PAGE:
Among the great works of men in America are tunnels which pierce mountains and ferret under the beds of navigable streams for mining purposes. Among these are the Hoosac tunnel through the Green mountains of Massachusetts, first conceived for the use of a canal to connect Boston with the Hudson river, but made in fact the cost for the railway, the cost to the state, with interest, amounting to about $20,000,000, In Washington, a tunnel was opened through the Cascade mountains in 1888; in California there is the Big Bend tunnel in Butte county, and in Nevada, the Sutro tunnel at Virginia city. Under the Chicago River have been run several tunnels; and under the St. Clair, at Port Huron; and either executed or projected, under the river Niagara, and the Harlem. East and North rivers New York City and numbers of others.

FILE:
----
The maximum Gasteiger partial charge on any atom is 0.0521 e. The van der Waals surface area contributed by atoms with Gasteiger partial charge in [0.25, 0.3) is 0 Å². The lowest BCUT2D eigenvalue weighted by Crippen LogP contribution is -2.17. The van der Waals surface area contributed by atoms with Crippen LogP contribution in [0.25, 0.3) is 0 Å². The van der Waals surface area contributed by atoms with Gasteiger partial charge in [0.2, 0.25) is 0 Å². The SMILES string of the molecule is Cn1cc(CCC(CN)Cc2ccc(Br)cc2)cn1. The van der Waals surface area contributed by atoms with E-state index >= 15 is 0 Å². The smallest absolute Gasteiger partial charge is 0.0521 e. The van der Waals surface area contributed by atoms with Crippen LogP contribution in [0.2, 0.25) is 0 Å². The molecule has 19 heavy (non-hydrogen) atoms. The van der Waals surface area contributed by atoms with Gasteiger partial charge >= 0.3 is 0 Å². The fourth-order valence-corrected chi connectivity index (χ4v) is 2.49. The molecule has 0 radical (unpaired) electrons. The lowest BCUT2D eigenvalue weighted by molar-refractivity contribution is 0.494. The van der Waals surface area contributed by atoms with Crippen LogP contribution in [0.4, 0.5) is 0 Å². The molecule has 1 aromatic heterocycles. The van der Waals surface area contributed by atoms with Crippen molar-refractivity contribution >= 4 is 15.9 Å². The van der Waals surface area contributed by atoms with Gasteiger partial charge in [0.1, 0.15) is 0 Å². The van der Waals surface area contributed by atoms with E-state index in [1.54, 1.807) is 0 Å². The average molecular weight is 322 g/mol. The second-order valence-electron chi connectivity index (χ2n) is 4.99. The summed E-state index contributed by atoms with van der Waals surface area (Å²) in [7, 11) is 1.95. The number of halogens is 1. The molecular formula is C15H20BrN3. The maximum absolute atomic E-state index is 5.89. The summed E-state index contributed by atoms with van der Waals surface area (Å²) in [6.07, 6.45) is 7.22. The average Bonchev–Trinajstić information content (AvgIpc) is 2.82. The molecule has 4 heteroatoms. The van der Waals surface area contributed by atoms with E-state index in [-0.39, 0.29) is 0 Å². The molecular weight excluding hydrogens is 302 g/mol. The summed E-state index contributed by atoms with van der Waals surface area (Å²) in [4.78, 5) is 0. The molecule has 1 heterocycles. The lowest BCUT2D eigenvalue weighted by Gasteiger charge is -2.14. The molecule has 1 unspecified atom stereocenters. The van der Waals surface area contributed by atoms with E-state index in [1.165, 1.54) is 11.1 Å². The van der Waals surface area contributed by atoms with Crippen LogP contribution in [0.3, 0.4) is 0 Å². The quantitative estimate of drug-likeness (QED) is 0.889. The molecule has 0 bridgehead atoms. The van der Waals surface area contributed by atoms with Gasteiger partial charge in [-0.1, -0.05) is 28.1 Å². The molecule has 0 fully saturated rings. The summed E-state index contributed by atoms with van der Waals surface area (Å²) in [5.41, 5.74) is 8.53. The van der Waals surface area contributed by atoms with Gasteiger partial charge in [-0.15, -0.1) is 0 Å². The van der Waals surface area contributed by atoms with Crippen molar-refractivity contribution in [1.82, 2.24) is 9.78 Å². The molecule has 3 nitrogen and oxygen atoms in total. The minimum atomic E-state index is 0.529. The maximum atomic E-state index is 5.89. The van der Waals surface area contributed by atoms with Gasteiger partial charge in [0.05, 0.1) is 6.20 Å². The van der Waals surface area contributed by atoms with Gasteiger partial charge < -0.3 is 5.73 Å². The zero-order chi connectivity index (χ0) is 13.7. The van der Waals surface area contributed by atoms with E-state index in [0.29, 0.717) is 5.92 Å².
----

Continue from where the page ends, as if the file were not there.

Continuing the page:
Harvey D. Parker, of the Parker house was first waiter in a small Court street restaurant, then restaurant keeper, then hotel keeper and millionaire. Isaac Rich, a Cape Cod boy, peddled his fish and oysters about the streets of Boston for many years, until one day Boyden, of the Tremont house, loaned him $600 to buy a cargo of salmon. In this transaction the foundation of his fortune was laid. He gave during his life half a million to charity, and left a million and a half to be distributed after his death. Samuel Colt saw somewhere an old weapon which gave him the idea of a revolver, and he set up a factory just at the time when California gold-seekers were taken with the fancy that unless they carried a gun their life was in danger; the result was a million or two for Colt. Joshua Sears was a grocer and trader on Long Wharf, Boston, and amassed a fortune estimated at eleven millions before the great fire. The estate was left to an infant son, under the management of Alpheus Hardy at a salary of $25,000 a year with commissions on income, which revenue he received for 21 years. Alvin Adams came from Vermont to Boston a poor boy, and was long without money and without friends. Finally he was able to buy a season ticket between New York and Boston, and by long and arduous personal application he succeeded in founding on a firm basis the Adams Express company. Alexander G. Bell, inventor of the Bell telephone, was born in Scotland, went to Canada, and thence to Philadelphia, where he first exhibited the invention which made him wealthy in 1876.